- The Washington Times - Saturday, November 6, 2004

It is barely light out when the two dozen girls stroll onto the field at Taylor Elementary School in Arlington for their morning workout.

First, they will stretch. Then they will talk. Today’s topic: values. Coach Jennifer Brown poses a question to them: “It is important to make a lot of money. Agree or disagree?”

The girls run in different directions, depending on their answer. Two girls take off for the undecided spot. “You probably don’t need a lot of money to be happy,” one fourth-grader says with a shrug.

This is a meeting of Girls on the Run, a nonprofit group aimed at getting girls ages 8 to 12 talking, thinking and moving. The semester-long program combines discussions about self-esteem, healthy living and positive emotional growth with preparations for a 5K race.

The goal is to create good habits and a positive outlook at a crucial time for girls, says program founder Molly Barker. Around fifth grade, many girls fall into what Ms. Barker calls “the girl box,” the place where they feel they are more valued for their appearance than for who they are.

“Girls tend to lose themselves and defer to others,” says Ms. Barker, a former social worker and triathlete. “We are trying to create a culture where girls’ voices are heard.

“Running is the experience,” Ms. Barker says about Girls on the Run. “But the lessons they get could help them get through adolescence with their self-esteem intact.”

Ms. Barker started Girls on the Run in her hometown of Charlotte, N.C., in 1996. Some 14,000 girls nationwide participated in the program at schools and community centers in 2003.

In the Washington area, there are Girls on the Run clubs at 21 locations in Northern Virginia and 11 in the Baltimore area. The program costs about $150, but most locations offer scholarships, says Rebecca Anderson, director of the Northern Virginia council.

Mrs. Anderson grew up playing team sports, but says one aspect that drew her to working with Girls on the Run was its noncompetitive nature.

“They are not really competing with each other here for a position on the team,” she says. “It’s all about individual goals while being part of a group.”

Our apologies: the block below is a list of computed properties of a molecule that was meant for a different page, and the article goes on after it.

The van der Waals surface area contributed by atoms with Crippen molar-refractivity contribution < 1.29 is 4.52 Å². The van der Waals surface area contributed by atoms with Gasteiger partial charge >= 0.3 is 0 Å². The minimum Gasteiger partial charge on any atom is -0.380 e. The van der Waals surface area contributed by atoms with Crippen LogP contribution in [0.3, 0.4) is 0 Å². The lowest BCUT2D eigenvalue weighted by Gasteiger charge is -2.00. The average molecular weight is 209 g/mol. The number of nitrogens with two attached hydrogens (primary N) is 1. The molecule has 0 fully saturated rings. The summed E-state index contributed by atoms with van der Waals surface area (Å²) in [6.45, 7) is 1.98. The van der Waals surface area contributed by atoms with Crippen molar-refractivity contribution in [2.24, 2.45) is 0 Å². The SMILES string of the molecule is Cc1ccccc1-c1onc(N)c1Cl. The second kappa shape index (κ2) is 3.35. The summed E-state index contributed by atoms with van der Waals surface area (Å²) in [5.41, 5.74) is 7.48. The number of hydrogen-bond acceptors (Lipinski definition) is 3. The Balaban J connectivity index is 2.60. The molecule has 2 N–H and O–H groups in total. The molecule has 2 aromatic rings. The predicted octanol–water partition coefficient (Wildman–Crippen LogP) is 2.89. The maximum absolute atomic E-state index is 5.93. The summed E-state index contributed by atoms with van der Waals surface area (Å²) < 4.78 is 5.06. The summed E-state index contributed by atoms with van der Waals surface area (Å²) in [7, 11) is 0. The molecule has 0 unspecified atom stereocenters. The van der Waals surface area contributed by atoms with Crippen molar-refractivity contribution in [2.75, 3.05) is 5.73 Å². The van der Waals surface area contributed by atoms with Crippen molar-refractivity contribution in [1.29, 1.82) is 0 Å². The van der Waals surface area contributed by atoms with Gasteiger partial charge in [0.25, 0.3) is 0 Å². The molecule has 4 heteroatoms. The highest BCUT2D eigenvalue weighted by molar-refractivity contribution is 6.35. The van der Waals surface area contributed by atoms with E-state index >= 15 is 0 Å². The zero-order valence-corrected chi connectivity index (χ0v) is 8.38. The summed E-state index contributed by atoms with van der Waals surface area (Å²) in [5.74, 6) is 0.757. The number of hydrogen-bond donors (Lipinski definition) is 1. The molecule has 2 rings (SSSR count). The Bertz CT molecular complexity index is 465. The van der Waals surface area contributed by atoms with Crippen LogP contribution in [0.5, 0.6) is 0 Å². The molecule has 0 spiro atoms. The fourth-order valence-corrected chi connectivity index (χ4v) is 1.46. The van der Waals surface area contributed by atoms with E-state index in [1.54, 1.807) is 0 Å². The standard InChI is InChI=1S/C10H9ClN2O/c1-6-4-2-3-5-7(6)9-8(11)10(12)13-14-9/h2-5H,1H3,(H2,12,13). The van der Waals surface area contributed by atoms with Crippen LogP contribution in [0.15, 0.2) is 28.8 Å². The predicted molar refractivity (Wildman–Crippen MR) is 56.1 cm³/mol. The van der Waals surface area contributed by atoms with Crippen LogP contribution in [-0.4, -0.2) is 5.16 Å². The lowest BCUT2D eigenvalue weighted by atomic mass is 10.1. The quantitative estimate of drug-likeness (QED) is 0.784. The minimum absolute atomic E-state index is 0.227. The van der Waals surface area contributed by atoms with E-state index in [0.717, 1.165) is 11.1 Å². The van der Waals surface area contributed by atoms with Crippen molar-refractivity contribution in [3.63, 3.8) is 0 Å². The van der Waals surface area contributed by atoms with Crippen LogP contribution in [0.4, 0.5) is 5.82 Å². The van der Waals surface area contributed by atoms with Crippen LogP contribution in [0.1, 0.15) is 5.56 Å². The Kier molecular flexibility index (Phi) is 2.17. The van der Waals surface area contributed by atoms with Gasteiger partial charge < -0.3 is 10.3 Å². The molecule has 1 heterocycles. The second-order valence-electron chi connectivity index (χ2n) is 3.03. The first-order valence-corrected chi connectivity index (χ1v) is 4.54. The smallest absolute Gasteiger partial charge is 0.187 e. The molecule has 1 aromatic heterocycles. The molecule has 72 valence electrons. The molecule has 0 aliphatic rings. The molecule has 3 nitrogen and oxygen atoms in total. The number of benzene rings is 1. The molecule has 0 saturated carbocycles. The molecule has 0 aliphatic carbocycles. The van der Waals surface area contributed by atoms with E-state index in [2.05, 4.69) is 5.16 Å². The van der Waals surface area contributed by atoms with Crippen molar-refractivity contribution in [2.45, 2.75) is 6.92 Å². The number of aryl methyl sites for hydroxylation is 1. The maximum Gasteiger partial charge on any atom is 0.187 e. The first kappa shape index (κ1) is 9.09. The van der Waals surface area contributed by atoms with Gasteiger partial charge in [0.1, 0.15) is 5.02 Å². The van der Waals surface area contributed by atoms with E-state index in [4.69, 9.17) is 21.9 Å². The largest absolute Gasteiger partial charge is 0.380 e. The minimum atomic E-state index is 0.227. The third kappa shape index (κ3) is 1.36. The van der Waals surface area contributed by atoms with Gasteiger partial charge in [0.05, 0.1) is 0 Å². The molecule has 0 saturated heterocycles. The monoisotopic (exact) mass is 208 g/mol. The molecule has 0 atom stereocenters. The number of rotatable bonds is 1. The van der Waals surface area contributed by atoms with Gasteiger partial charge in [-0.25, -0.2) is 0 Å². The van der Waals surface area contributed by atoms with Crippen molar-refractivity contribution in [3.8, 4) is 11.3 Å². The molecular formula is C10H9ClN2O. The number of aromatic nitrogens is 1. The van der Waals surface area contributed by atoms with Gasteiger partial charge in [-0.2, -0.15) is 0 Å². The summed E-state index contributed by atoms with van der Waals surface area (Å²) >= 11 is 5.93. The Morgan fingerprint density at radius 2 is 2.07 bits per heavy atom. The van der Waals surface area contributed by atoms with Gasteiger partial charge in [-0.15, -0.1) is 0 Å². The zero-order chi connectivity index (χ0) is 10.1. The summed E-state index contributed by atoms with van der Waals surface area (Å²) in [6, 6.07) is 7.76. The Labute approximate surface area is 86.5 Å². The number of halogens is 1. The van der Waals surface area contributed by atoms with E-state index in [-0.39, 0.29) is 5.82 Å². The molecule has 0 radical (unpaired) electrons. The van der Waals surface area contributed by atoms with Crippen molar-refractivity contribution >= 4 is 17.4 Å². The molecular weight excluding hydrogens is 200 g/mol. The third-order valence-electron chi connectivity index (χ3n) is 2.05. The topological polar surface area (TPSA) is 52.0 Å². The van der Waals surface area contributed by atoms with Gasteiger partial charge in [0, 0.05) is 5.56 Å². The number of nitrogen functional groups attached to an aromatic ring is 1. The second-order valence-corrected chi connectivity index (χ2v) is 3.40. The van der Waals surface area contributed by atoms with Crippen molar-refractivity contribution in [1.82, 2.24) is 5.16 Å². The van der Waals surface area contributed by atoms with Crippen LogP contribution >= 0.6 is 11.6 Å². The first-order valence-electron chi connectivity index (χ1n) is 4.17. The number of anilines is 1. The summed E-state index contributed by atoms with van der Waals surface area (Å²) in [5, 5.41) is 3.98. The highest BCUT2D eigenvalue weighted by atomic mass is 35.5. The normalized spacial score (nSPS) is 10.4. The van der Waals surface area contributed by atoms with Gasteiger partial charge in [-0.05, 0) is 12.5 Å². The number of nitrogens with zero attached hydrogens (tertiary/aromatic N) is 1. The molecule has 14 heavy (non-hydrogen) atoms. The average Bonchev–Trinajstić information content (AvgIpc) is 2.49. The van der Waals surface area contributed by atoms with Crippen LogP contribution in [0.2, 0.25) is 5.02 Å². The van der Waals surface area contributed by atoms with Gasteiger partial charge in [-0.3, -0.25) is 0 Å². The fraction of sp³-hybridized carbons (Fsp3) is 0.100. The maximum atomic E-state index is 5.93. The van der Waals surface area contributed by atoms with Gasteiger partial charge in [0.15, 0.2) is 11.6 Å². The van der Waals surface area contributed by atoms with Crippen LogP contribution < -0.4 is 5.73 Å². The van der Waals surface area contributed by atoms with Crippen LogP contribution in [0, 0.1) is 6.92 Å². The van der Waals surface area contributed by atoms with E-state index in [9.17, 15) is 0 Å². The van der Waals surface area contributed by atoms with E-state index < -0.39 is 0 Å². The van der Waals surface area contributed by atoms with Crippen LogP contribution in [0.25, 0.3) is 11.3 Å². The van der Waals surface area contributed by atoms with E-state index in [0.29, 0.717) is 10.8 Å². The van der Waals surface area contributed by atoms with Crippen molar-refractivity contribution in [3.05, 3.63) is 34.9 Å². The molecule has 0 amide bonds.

Katelynn Petrasic, age 8, puts it more succinctly.

“I like talking about things,” she said while chugging some water. “I just ran a mile, and I am proud.”

Reaching the nonathlete

It has been more than 30 years since the federal legislation known as Title IX guaranteed increased opportunities for girls who wanted to play sports. However, there still are many girls who are inactive, who are overweight or who are giving in to society’s message to be thinner, prettier and more like the unattainable celebrity ideal.

Despite increased opportunities for girls and sports, many girls are still not taking advantage of them, says Donna Lopiano, president of the nonprofit Women’s Sports Foundation.

Ms. Lopiano’s group reports that that two out of three teenage girls do not play sports and less than one-third participate in daily physical education. Still standing in girls’ way are lack of role models, societal pressures, body-image issues, lack of parental encouragement and fewer opportunities, according to data from the Women’s Sports Foundation.

Meanwhile, one in six American girls is overweight or obese, one in three will experience depression, anxiety or eating disorders, and one in four high school girls report she does not like herself, Ms. Lopiano says.

That is why the Women’s Sports Foundation recently started its GoGirlGo initiative. GoGirlGo seeks to turn 1 million sedentary girls into active girls over the next three years.

It plans to do so by earmarking nearly $3 million for increased sports opportunities, by encouraging adults to act as mentors and by offering a curriculum to educate girls about healthy habits and physical activity.

GoGirlGo is based on these principles: to encourage a healthy body image; to promote self-esteem, self-respect and self-confidence; to encourage girls to become advocates for a healthy lifestyle; and to help girls see they can take control of their lives and become leaders.

GoGirlGo is currently under way at the Jewish Community Center Greater Washington in Rockville and at the DC Redwings Youth Track program. Redwings head coach Desmond Dunham says it has helped pique girls’ interest in sports.

The educational component features women athletes telling their own stories on different topics. Soccer star Mia Hamm tells about when she felt she didn’t fit in. Olympic bobsledder Vonetta Flowers talks about making the decision not to drink alcohol. Olympic swimmer Lindsay Benko talks about her experience dealing with bullies.

Ms. Lopiano says GoGirlGo is reaching out to girls who may have gotten the message they can’t be athletes.

“A heavy boy can be encouraged to be a lineman on the football team,” she says. “Girls are not encouraged to do that. We recognize that a great number of girls has been told they couldn’t play sports or they feel too self-conscious to play sports.”

So the way to capture that segment isn’t to say “come play sports,” Ms. Lopiano says.

“What we are saying is come talk to other girls about issues, and we’ll sneak in some physical activity,” she says.

By being active, girls will develop self-esteem and become more confident in their own bodies, Ms. Lopiano says.

Girls on the Run offers a similar outlet for girls who might not otherwise participate in sports.

“I would say out of a group of 20 girls, three or four are gifted athletes,” Ms. Barker says. “A majority of girls in Girls on the Run have not found their niche in sports.”

The confidence crisis

No question, much ground has been gained in empowering young girls over the last generation, says psychologist Sylvia Rimm, author of the book “See Jane Win for Girls: A Smart Girl’s Guide to Success.” She also writes a weekly syndicated column in Sunday’s Family Times.